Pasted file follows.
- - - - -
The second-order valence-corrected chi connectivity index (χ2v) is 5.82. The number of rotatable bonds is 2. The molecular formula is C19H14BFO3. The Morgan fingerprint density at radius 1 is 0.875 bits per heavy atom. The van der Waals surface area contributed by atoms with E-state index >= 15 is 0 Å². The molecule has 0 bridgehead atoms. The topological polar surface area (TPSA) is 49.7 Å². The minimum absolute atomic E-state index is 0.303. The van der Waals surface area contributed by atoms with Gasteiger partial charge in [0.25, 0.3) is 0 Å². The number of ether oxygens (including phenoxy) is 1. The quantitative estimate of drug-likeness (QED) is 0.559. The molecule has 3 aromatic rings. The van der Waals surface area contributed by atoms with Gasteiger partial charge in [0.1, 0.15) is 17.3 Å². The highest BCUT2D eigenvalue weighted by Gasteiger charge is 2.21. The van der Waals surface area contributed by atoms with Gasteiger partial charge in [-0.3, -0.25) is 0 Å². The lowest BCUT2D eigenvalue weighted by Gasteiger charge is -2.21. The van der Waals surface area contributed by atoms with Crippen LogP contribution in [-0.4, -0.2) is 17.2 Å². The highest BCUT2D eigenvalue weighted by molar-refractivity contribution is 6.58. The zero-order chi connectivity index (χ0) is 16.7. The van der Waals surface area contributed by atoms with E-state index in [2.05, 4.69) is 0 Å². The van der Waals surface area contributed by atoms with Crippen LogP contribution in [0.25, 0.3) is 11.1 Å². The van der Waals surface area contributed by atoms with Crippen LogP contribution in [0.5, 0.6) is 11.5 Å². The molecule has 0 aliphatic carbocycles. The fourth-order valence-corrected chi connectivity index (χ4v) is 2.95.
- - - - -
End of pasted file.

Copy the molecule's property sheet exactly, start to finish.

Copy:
The second-order valence-corrected chi connectivity index (χ2v) is 5.82. The number of rotatable bonds is 2. The molecular formula is C19H14BFO3. The Morgan fingerprint density at radius 1 is 0.875 bits per heavy atom. The van der Waals surface area contributed by atoms with E-state index >= 15 is 0 Å². The molecule has 0 bridgehead atoms. The topological polar surface area (TPSA) is 49.7 Å². The minimum absolute atomic E-state index is 0.303. The van der Waals surface area contributed by atoms with Gasteiger partial charge in [0.25, 0.3) is 0 Å². The number of ether oxygens (including phenoxy) is 1. The quantitative estimate of drug-likeness (QED) is 0.559. The molecule has 3 aromatic rings. The van der Waals surface area contributed by atoms with Gasteiger partial charge in [0.1, 0.15) is 17.3 Å². The highest BCUT2D eigenvalue weighted by Gasteiger charge is 2.21. The van der Waals surface area contributed by atoms with Gasteiger partial charge in [-0.3, -0.25) is 0 Å². The lowest BCUT2D eigenvalue weighted by Gasteiger charge is -2.21. The van der Waals surface area contributed by atoms with Crippen LogP contribution in [-0.4, -0.2) is 17.2 Å². The highest BCUT2D eigenvalue weighted by molar-refractivity contribution is 6.58. The zero-order chi connectivity index (χ0) is 16.7. The van der Waals surface area contributed by atoms with E-state index in [2.05, 4.69) is 0 Å². The van der Waals surface area contributed by atoms with Crippen LogP contribution in [0.25, 0.3) is 11.1 Å². The van der Waals surface area contributed by atoms with Crippen LogP contribution in [0.5, 0.6) is 11.5 Å². The molecule has 0 aliphatic carbocycles. The fourth-order valence-corrected chi connectivity index (χ4v) is 2.95.